Wednesday, July 4, 2012
Perhaps the position of the beggar in an economy is as provocative as the role of the beggar in a social context. The beggar does not produce any commodity or provide any obvious service. Thus there is an ambiguity as to his / her "value", yet throughout time and space, culture, etc. the beggar is present in any number of guises. If it is perceived that s/he has no skill or has skill but no means (due to physical condition or mental stability such as a person who is strong but lacks the capacity to focus on a task or to even understand directions, or even the financial resources to access tools or proper clothing), then she is at the mercy of others to receive sustenance for survival.
That said, it still behooves others to recognize not only that there is one who is unable to provide for him/herself but that the person, as a human being, is deserving of assistance (a value judgement?). This further requires at best a level of compassion on the part of the more able individual, solely or in a collective, to provide assistance. Is this the balance of Gevurah (judgement) and Chesed (compassion) in the Kabbalistic Tree of LIfe?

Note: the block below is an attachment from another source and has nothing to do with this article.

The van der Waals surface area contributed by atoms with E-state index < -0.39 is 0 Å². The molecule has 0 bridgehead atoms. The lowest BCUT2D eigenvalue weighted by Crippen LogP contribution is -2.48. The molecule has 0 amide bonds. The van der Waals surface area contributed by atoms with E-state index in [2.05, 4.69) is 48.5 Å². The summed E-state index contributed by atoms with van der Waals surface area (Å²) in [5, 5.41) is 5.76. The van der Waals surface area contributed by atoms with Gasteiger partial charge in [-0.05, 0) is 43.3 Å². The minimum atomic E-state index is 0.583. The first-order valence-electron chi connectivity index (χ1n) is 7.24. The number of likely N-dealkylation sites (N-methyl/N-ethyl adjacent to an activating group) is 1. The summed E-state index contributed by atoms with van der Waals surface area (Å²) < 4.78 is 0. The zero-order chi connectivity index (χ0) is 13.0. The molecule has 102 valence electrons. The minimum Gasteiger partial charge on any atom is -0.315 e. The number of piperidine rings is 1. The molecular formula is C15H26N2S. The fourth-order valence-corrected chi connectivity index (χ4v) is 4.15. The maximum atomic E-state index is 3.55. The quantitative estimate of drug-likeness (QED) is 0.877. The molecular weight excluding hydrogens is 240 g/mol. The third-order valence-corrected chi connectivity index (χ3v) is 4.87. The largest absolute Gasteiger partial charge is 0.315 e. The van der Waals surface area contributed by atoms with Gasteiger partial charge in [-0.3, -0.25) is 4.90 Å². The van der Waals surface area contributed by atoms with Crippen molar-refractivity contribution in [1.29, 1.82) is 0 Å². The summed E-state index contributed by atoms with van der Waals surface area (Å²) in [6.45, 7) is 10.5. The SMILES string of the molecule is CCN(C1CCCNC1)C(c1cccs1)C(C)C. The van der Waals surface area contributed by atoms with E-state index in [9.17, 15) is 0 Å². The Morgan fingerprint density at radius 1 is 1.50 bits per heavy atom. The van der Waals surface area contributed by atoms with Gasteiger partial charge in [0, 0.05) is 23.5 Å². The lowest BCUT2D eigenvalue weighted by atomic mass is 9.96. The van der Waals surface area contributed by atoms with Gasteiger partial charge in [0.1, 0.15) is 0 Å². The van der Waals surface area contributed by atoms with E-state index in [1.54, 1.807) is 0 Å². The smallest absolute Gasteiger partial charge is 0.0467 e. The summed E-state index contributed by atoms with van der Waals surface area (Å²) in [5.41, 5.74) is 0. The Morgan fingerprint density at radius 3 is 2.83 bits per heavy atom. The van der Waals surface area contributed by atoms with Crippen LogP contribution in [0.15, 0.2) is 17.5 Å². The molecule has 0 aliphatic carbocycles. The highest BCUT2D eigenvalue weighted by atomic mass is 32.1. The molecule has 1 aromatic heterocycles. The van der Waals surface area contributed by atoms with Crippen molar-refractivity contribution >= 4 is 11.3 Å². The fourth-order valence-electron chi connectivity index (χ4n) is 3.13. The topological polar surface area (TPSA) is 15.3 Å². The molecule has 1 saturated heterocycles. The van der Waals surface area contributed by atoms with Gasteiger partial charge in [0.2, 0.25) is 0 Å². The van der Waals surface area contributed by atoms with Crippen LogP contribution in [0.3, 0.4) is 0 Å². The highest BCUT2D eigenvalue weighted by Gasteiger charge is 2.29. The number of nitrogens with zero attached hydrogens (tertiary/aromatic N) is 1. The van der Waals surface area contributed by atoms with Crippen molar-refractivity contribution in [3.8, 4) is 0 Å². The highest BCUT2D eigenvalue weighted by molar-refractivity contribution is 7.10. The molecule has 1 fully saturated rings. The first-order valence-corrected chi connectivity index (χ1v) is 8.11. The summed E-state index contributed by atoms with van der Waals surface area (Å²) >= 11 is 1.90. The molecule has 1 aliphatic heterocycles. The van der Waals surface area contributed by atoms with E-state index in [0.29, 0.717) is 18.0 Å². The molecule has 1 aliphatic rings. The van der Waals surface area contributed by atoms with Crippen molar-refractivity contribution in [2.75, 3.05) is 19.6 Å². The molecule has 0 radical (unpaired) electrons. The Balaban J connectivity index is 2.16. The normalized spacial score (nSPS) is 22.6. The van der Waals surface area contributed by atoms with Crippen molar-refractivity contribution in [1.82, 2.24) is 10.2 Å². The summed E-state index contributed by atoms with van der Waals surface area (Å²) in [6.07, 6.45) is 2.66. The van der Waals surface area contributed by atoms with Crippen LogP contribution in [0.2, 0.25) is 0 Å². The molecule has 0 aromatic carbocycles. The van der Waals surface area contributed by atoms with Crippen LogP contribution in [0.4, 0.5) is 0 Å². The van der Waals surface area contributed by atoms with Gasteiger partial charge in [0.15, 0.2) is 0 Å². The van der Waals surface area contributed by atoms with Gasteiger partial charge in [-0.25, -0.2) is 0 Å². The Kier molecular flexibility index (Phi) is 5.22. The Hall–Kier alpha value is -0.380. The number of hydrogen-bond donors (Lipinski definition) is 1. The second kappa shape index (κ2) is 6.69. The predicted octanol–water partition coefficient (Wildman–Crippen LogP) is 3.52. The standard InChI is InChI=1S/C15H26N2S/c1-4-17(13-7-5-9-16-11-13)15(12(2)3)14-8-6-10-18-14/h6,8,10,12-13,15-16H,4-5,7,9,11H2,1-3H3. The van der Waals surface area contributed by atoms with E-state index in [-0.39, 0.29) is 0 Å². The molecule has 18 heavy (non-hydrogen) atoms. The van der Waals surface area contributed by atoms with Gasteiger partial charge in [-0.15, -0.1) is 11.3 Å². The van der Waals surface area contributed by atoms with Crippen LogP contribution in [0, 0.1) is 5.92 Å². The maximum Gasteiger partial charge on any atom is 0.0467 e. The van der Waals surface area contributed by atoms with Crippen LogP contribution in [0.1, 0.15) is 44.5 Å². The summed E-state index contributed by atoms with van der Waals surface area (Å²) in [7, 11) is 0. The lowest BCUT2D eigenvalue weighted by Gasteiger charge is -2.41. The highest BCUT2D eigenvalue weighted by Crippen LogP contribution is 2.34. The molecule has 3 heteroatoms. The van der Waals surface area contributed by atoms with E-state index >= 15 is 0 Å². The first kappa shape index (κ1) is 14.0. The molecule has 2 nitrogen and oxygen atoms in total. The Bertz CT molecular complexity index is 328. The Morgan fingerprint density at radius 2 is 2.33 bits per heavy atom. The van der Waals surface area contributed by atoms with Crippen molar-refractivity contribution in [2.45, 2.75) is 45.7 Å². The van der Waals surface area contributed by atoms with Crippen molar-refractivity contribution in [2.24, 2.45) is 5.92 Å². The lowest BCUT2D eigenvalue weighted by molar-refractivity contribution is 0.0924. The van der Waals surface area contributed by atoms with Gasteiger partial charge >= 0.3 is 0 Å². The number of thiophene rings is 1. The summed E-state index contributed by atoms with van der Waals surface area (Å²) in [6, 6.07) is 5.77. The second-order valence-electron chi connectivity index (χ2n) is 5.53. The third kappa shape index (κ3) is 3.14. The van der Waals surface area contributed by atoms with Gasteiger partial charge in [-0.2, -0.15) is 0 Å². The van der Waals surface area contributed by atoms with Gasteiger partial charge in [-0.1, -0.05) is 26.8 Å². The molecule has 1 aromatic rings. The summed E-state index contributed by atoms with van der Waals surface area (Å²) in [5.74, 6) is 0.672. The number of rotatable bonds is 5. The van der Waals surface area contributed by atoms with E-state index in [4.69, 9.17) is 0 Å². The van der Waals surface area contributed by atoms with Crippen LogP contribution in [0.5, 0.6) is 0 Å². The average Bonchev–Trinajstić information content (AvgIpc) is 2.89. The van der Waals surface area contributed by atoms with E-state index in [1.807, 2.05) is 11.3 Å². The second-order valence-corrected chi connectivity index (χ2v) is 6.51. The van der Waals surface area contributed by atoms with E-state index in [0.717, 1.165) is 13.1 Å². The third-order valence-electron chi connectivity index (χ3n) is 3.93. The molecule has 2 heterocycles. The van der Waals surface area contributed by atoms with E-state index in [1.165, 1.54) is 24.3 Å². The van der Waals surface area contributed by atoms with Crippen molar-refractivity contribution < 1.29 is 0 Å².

This assistance requires an understanding of when one has enough so that sharing may take place.
I am not an economist by any means, but I sense that the response to the beggar differs in hunter vs gather and agrarian societies / economies, where teamwork is required to produce even a bite, whereas in the latter half and in the case of farming, one can search for or grow just enough.
If any reader knows more about the beggar in various societies / economies, please get in touch.
No Matter What
Don't Forget to Ask for the Money!